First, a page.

The large scale mutagenesis project

JanCzek janczek at aol.com
Tue Mar 21 17:50:12 EST 2000


The Jackson Laboratory launches large-scale
mutagenesis project.
  The Jackson Laboratory (TJL) has recently launched a
program to
systematically
collect a large number of mouse mutants to provide new
models relevant 
to
the study of human neurological diseases.  TJL’s
Neuroscience 
Mutagenesis
Facility will generate, identify and characterize new
mutants in a 
broad
range areas including motor function, epilepsy,
neural-based obesity,
hearing, vision, learning, ingestive behaviors,
affective disorders,
sensorimotor gating, substance abuse and anxiety.
As part of this program, supervisor Dr. Kevin Seburn,
approached 
Columbus
Instruments in February, 1999 to develop an automated
monitoring system 
for
use in the initial detection of deviant mice.  The
result of this
collaboration was a state-of-the-art live-in cage
(dubbed “CCMS” or
Comprehensive Cage Monitoring System) that allows
24-hour, automated,
non-invasive collection of several physiological and
behavioral 
parameters
simultaneously (activity, food and water consumption,
metabolic
performance).  The proposal for the development of
these cages as an
automated screening tool was based on the simple
premise that the 
detection
of aberrations in any complex system is best achieved
by simultaneously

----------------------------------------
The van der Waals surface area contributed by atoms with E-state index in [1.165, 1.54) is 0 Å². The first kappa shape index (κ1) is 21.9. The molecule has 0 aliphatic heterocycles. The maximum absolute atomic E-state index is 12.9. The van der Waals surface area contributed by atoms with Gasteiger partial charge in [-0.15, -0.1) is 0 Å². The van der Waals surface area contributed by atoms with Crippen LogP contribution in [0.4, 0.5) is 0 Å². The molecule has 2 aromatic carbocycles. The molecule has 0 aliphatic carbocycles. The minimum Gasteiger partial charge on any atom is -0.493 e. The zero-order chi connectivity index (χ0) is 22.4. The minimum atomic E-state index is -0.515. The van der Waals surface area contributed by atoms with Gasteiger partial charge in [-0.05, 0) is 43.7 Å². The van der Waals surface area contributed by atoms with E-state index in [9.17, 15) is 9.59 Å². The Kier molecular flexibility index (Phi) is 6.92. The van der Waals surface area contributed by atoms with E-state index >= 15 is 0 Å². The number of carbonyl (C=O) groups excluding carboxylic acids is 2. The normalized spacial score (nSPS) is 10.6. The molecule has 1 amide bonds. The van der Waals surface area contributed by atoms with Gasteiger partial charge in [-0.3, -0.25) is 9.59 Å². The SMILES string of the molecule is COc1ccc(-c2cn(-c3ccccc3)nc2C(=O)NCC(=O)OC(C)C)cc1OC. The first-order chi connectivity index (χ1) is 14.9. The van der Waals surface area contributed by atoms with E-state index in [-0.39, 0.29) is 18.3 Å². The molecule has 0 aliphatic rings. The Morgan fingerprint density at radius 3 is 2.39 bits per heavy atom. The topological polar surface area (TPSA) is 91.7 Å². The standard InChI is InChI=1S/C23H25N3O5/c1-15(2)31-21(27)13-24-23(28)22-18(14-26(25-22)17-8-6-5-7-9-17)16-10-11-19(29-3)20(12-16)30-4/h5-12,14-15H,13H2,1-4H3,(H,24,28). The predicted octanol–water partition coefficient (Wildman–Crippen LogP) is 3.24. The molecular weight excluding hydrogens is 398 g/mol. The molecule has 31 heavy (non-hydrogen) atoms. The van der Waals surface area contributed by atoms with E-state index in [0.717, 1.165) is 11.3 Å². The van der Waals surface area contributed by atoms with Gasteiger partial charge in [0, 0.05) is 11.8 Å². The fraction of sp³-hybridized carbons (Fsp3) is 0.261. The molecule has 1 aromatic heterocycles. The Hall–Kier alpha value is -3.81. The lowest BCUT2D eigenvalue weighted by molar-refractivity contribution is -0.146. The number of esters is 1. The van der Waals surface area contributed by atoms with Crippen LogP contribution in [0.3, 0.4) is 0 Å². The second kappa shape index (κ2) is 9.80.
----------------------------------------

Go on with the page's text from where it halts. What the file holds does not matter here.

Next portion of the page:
examining several parameters. To test this notion a
variety of known 
but
subtle, non-visible mutant mice were placed in the
monitoring cages.  
The
data were then compared to controls using a specially
developed 
statistical
algorithm that exploited the multiple measures
provided by CCMS.  
Initial
results were very positive and showed that at least
six different types 
of
mutants were successfully detected using CCMS data. 
The use of CCMS as 
a
tool for initial mutant detection in combination with
more focused 
secondary
screens promises to be an efficient means of
characterizing important 
new
mouse models for study of neurological disease.
The Jackson Laboratory, founded in 1929, is a world
leader in mammalian
genetics research. With approximately 1,000 employees,
the nonprofit,
independent facility has a mission to improve the
quality of human life
through discoveries arising from its own genetic
research and by 
enabling
the research and education of others.  Further
information on The 
Jackson
Laboratory can be obtained at http://www.jax.org.
Information on Columbus Instruments equipment used in
this project is
available at: http://www.colinst.com
Jan Czekajewski, Ph.D.
janczek at aol.com


=====



Moderated
bionet.genome.gene-structure



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